Other symptoms include fever, neck pain, jaw pain, and weight loss.
And that neck pain or jaw pain can present with jaw claudication.
So, when patients eat, they get more pain and actually, eating can induce,
can incite the onset of headache which is very typical for this syndrome
and uncommon for other migraine or tension type or other headache syndromes.
This is diagnosed by blood test and we'll talk about the role of the ESR and CRP as well as biopsy.
And the artery we liked a biopsy is the temporal artery,
it runs right here superficially in front of the ear.
Unfortunately, sometimes the biopsy is negative.
This is a vasculitis, it only affects specific areas of the blood vessels
and it can skip one place on the vessel to the next,
so we typically do multiple biopsies to evaluate for this condition,
and a patient who presents with very classic features
who has a negative biopsy we would treat anyway.
Treatment is usually with steroid therapy and other immune suppressant agents
and that really needs to begin prominently because complication
include blindness, sometimes paralysis or heart attack if other organ systems are involved.
So how do we evaluate all of these conditions,
giant cell arteritis and other causes of headache and vision disturbances?
Well, if you're worried about glaucoma,
those patients need to be seen emergently by an ophthalmologist
to evaluate the type of glaucoma that it is and manage that increase pressure
behind the eye before there's damage to the retinal ganglion cells contributing to permanent vision loss,
so patient should be referred to ophthalmology emergently.
For giant cell arteritis we look for signs of increased inflammation within the body.
This is an arteritis, there's inflammatory processes going on in the blood vessels.
There's increase inflammatory markers in the blood, and we can test for those.
We look at the erythrocyte sedimentation rate and the C-reactive protein,
and we see that both of those are typically elevated in patients with giant cell arteritis.
Ultimately, the gold standard for diagnosing GCA is a temporal artery biopsy,
and here you can see a representative example of a temporal artery biopsy.
The blood vessel on the far left is obstructed for seeing reduced flow,
ischemia in that area is a result of small purple and immune
and inflammatory cells that are around that blood vessel resulting in fibrosis
and inflammation around this vessel, and that contributes to the patient's symptoms.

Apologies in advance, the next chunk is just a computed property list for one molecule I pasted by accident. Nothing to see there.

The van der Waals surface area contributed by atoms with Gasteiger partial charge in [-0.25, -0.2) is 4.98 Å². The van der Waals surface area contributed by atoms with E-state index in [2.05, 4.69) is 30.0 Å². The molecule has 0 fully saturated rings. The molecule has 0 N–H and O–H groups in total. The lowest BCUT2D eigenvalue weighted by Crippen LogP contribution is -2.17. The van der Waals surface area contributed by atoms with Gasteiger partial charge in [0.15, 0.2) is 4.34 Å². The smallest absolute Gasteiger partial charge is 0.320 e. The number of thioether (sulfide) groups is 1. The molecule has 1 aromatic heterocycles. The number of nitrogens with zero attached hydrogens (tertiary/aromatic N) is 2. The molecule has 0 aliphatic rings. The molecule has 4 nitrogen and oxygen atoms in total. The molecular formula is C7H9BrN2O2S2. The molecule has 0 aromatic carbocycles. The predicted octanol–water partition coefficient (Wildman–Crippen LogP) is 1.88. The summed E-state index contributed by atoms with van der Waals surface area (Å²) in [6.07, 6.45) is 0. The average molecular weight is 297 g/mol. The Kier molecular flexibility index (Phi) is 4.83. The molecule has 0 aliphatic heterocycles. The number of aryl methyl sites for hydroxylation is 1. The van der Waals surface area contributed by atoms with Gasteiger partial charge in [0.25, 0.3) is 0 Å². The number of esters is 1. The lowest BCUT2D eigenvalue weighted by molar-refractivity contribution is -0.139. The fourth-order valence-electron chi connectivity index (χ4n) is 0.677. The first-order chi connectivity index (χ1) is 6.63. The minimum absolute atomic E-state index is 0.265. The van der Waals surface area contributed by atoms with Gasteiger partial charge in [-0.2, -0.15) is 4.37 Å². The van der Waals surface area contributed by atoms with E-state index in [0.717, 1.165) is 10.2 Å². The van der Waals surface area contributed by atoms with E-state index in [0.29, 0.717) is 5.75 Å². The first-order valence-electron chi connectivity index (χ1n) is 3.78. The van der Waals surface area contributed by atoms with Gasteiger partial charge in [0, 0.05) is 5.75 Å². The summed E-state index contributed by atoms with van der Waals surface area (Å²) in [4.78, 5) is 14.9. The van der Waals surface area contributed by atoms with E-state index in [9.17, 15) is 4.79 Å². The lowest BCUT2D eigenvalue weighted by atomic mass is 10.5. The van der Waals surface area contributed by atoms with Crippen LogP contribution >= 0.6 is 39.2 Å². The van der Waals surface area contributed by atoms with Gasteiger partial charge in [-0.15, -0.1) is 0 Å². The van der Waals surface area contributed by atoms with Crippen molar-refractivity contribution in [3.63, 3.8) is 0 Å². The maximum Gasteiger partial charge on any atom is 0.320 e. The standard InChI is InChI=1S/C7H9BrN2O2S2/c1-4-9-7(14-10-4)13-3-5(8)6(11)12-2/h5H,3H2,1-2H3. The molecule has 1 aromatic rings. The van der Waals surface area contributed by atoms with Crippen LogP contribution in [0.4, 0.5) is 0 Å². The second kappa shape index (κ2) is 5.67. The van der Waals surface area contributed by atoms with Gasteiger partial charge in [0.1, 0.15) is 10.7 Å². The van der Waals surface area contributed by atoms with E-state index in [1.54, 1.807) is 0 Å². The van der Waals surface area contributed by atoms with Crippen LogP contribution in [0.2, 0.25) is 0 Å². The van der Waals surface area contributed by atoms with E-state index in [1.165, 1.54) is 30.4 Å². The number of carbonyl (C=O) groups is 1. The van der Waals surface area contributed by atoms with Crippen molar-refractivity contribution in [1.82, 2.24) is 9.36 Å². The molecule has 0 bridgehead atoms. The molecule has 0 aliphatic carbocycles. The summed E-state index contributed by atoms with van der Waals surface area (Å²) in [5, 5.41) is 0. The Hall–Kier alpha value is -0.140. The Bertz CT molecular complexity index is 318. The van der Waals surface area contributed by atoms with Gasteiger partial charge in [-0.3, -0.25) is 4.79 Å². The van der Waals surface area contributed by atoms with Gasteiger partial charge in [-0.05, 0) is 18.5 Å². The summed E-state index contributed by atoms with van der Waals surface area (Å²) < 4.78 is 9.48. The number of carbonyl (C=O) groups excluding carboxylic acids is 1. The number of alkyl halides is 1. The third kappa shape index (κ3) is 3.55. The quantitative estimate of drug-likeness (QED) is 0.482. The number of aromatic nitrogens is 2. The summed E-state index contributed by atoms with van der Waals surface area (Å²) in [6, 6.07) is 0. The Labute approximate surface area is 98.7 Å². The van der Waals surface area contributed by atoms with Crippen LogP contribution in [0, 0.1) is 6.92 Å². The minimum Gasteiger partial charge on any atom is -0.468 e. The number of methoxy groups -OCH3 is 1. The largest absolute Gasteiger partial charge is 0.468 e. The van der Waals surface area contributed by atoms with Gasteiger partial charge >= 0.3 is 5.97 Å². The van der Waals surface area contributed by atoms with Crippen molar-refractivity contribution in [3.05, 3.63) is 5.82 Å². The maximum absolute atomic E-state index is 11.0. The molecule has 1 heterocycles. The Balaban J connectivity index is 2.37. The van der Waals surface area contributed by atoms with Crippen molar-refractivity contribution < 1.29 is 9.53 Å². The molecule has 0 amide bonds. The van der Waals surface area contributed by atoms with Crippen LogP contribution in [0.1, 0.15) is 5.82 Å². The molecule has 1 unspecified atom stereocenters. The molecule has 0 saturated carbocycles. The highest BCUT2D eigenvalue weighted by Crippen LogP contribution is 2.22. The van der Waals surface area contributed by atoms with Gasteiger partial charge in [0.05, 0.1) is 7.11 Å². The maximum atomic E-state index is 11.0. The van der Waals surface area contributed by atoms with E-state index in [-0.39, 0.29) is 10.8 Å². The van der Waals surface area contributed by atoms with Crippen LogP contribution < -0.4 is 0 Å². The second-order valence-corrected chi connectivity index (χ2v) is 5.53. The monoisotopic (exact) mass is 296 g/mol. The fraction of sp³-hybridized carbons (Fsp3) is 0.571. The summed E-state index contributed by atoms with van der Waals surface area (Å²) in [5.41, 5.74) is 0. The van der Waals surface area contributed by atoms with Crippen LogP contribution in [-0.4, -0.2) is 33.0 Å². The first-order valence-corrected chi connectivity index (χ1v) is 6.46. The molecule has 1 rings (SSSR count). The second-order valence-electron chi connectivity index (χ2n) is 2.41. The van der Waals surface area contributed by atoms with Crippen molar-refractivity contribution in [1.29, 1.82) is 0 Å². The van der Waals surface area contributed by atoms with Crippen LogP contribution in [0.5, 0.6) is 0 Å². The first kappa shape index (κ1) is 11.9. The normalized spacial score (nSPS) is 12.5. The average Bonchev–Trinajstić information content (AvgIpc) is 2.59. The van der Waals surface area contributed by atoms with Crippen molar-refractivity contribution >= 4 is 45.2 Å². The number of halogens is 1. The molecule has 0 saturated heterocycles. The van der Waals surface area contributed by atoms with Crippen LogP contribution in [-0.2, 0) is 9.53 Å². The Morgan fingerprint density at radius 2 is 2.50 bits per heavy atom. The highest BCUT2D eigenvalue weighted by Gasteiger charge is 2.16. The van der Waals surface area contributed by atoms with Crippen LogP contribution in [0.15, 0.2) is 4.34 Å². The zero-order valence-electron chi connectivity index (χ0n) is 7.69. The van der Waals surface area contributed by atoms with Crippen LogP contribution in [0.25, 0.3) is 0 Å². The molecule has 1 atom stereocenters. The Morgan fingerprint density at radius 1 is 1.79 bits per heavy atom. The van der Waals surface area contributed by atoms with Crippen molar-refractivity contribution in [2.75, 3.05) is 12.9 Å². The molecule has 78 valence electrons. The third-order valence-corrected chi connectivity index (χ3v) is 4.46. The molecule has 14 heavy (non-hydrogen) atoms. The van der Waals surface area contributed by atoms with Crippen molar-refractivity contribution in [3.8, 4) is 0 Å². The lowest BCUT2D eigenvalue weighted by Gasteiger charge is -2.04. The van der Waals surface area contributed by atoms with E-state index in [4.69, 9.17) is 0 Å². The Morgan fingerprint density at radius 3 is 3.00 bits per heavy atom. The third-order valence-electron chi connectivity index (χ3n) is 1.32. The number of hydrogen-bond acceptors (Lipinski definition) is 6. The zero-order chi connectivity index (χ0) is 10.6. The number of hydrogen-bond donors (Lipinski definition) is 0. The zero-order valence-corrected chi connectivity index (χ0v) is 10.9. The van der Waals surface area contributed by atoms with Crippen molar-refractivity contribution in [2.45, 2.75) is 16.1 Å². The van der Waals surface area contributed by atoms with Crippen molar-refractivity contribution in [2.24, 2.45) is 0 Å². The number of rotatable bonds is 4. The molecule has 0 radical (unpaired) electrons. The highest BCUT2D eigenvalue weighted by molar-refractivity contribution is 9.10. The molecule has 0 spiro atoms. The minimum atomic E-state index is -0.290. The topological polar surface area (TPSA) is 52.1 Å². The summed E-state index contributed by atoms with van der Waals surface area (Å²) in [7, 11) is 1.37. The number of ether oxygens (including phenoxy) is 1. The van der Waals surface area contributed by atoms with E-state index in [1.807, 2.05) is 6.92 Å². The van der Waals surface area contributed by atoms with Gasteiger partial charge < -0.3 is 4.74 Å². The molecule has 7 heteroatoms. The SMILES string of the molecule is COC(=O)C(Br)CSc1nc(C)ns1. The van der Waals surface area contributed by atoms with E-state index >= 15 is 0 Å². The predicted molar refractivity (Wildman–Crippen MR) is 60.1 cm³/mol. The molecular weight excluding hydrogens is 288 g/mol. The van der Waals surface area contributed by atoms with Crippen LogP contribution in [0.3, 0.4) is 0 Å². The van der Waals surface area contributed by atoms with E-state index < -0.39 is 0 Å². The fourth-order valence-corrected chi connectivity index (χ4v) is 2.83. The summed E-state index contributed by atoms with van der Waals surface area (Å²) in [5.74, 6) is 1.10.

Again, we can see skip areas, so a negative temporal artery biopsy
in someone who has classic symptoms should not negate proceeding with initiation of treatment.
Carotid thromboembolism, blood clots on the carotid artery
that can embolize causing amaurosis fugax or headache
and monocular vision loss should be evaluated by CT angiography.
We're looking at the blood vessels to look for signs of a clot or obstruction.
Carotid ultrasound is also beneficial - ultrasound is a noninvasive test,
it can be used to evaluate the same blood vessels again,
looking for thrombosis or thromboembolism,
and then MRI of the brain with and without contrast is important for evaluating for stroke.
Blood clots which can distally embolize clots to the ophthalmic artery can also embolize to the brain
and we can look for other findings that indicate that proximal thrombus.
And then, PRES, posterior reversible encephalopathy syndrome.
We look at the characteristic imaging and MRI of the brain with and without contrast
is how we evaluate for that condition.
Again, those are patients who may have headache, can have visual field disturbances,
but also present with encephalopathy and that prominent confusion,
altered mental status, reduced alertness or level of arousal,
should tip us off to think PRES as opposed to the other three conditions
and we would perform MRI of the brain
and see the swelling, this increased T2 signal edema in the posterior regions often symmetrically.
Here, we can see in the bi-occipital regions,
though there are many exceptions to those characteristic rules for PRES.
And then what about treatment?
How do we treat each of these conditions that present with headache and visual disturbances?
Well, going back to our case, our patient with presumed giant cell arteritis,
the first step would be to initiate prednisone.
This is an arteritis, there is inflammation within the blood vessels
and we treat that anti-inflammatories and prednisone is our go to first line agent,
typically starting at 40-60 mg per day and tapering slowly
as we monitor the patient in consultation with ophthalmology.
For patients that present with prominent visual loss,
we may consider intravenous corticosteroids
and that would be methylprednisolone, 1000 mgs daily for 3-5 days for more severe cases.
We typically taper steroids slowly over weeks and start corticosteroids prior to temporal artery biopsy.
I said temporal artery biopsy is the gold standard for diagnosing this condition,
but patients can develop vision loss very quickly,
so a patient who has a typical clinical scenario, elevated ESR and CRP,
we would initiate steroids prior to referring to ophthalmology for the temporal artery biopsy,
so that we can maintain the patient's vision or rescue vision that may be affected.